An internationally collaborative music project, the development of anti-racist teaching practices, and the creation of a rapid COVID-19 test are amongst the winners announced today as part of the ‘Alliance Awards 2021’.
Now in its second year, the awards are organised by University Alliance, the mission group for professional and technical universities, to recognise and celebrate the hard work and dedication of those working in UA universities.
The 6 awards were designed to reward those who best demonstrate the values and behaviours which those in the Alliance have deemed central to UA’s strategy. Alongside projects and teams, a number of individuals were recognised in the awards, including a senior leader who was nominated by her team for her unfaltering motivation and commitment to wellbeing support.
This year also saw the inclusion of an award to champion UA’s Doctoral Training Alliance Alumni, who have gone on to great things since completing their PhD with University Alliance. This year’s winner was recognised for the collaborative support she gave to her peers.
The winners were announced during a live online ceremony, attended by almost 100 colleagues from across the Alliance. Videos were shared, profiling the work of those shortlisted, and guest judges from across the sector joined to announce the winners.
Winners from each category will receive a specially commissioned University Alliance medal made by Birmingham City University’s Jewellery School.
You can see more about those shortlisted here.
University Alliance CEO Vanessa Wilson commented that all finalists truly represent the talent, work ethic and success found in the UK’s professional and technical universities.
“The last year has not been without its challenges, but Alliance universities have been at the forefront of navigating and supporting their institutions and communities through these difficulties, and it is wonderful to be able to celebrate the hard work and dedication of colleagues from across the Alliance at our awards today.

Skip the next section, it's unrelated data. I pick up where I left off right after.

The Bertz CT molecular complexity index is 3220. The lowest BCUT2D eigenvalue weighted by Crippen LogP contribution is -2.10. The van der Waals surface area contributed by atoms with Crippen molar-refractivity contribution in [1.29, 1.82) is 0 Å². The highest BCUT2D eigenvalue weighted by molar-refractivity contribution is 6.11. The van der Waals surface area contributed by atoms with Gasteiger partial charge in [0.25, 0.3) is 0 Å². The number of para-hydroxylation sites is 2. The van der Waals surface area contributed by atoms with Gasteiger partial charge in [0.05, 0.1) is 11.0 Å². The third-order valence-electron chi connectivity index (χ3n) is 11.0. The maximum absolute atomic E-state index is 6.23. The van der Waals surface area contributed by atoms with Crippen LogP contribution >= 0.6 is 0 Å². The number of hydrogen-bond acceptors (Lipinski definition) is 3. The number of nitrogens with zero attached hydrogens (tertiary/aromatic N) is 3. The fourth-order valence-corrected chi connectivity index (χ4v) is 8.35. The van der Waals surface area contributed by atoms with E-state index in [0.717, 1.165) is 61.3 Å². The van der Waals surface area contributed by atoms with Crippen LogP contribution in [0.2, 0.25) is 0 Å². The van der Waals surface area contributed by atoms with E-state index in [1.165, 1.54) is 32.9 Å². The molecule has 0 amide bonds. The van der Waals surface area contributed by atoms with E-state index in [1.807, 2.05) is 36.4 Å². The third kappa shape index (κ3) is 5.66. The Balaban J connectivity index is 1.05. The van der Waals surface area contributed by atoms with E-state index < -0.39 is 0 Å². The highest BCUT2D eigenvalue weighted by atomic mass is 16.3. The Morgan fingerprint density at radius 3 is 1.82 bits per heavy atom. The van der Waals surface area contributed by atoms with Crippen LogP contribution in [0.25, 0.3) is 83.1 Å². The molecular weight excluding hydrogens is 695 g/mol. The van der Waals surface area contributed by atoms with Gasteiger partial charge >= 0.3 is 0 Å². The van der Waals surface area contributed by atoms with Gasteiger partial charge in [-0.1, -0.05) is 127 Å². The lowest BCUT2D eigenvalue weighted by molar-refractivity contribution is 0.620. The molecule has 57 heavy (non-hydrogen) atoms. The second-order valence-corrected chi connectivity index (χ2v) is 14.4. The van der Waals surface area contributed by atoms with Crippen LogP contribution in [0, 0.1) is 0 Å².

The way our universities have come together during the pandemic has demonstrated the best of our Alliance, and the strength of our collective. I am truly honoured to be the CEO of such an inspiring group of institutions.
I am pleased that through these awards we can recognise those individuals and teams who have gone the extra mile and demonstrated those behaviours and values that we as a group of universities feel are important.
We received over 100 nominations from across our universities; from the estates teams to senior leaders, Post Graduate Researchers to the student unions – it was inspiring to hear about all the fantastic work happening across the Alliance, and I know the judges had a difficult task in picking the winners.
I congratulate and commend all those shortlisted and look forward to seeing how all the nominated individuals, projects and teams continue to deliver impact for the communities they serve beyond the Alliance Awards 2021.”
See the winners below:
The Alliance Award: Coventry University’s music technology team-For developing an internationally collaborative music creation project.
Reflecting their global outlook, the Music Technology team developed a Collaborative Online International Learning (COIL) project for their second year students. They set up a 3-way partnership with HEIs in Hong Kong and Milan, Italy, working with colleagues to devise a challenging and fun brief – to collaborate and make a piece of music that reflected all members of the team’s interests and background. Students worked in groups with peers from each of the other institutes after getting to know each other through some fun activities and challenges. Each team created exciting and original music based on their area of interest, cultural background and musical skills. The music reflected the diversity of the teams and the individual interests. The students shared their work in a Zoom presentation with each group explaining the process and sharing their music. Music included a New York theme, rock band and a singing cat.